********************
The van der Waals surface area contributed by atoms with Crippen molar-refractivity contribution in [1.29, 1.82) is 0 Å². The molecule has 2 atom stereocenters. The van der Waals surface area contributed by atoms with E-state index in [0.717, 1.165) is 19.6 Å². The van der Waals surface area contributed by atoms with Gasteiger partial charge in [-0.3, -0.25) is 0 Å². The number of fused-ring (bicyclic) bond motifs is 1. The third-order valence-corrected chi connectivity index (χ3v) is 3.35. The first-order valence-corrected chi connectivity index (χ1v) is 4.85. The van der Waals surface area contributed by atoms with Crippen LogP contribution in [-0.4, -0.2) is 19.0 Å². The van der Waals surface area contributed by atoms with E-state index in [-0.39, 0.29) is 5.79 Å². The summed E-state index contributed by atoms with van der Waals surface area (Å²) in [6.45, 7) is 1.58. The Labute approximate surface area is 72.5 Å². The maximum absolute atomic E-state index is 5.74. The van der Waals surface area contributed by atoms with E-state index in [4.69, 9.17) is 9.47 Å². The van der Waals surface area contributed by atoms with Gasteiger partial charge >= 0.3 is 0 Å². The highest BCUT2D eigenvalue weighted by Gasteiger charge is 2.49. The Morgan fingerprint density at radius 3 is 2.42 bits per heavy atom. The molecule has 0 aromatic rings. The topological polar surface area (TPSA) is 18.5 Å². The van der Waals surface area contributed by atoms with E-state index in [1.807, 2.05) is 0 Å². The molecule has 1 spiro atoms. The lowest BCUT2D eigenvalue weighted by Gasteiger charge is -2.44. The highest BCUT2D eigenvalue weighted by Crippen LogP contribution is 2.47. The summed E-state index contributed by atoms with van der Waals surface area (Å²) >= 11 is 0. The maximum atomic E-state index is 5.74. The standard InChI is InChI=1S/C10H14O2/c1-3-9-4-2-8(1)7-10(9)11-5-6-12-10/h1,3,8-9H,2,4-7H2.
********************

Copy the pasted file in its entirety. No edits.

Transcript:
The van der Waals surface area contributed by atoms with Crippen molar-refractivity contribution in [1.29, 1.82) is 0 Å². The molecule has 2 atom stereocenters. The van der Waals surface area contributed by atoms with E-state index in [0.717, 1.165) is 19.6 Å². The van der Waals surface area contributed by atoms with Gasteiger partial charge in [-0.3, -0.25) is 0 Å². The number of fused-ring (bicyclic) bond motifs is 1. The third-order valence-corrected chi connectivity index (χ3v) is 3.35. The first-order valence-corrected chi connectivity index (χ1v) is 4.85. The van der Waals surface area contributed by atoms with Crippen LogP contribution in [-0.4, -0.2) is 19.0 Å². The van der Waals surface area contributed by atoms with E-state index in [-0.39, 0.29) is 5.79 Å². The summed E-state index contributed by atoms with van der Waals surface area (Å²) in [6.45, 7) is 1.58. The Labute approximate surface area is 72.5 Å². The maximum absolute atomic E-state index is 5.74. The van der Waals surface area contributed by atoms with E-state index in [4.69, 9.17) is 9.47 Å². The van der Waals surface area contributed by atoms with Gasteiger partial charge >= 0.3 is 0 Å². The highest BCUT2D eigenvalue weighted by Gasteiger charge is 2.49. The Morgan fingerprint density at radius 3 is 2.42 bits per heavy atom. The molecule has 0 aromatic rings. The topological polar surface area (TPSA) is 18.5 Å². The van der Waals surface area contributed by atoms with E-state index in [1.807, 2.05) is 0 Å². The molecule has 1 spiro atoms. The lowest BCUT2D eigenvalue weighted by Gasteiger charge is -2.44. The highest BCUT2D eigenvalue weighted by Crippen LogP contribution is 2.47. The summed E-state index contributed by atoms with van der Waals surface area (Å²) >= 11 is 0. The maximum atomic E-state index is 5.74. The standard InChI is InChI=1S/C10H14O2/c1-3-9-4-2-8(1)7-10(9)11-5-6-12-10/h1,3,8-9H,2,4-7H2.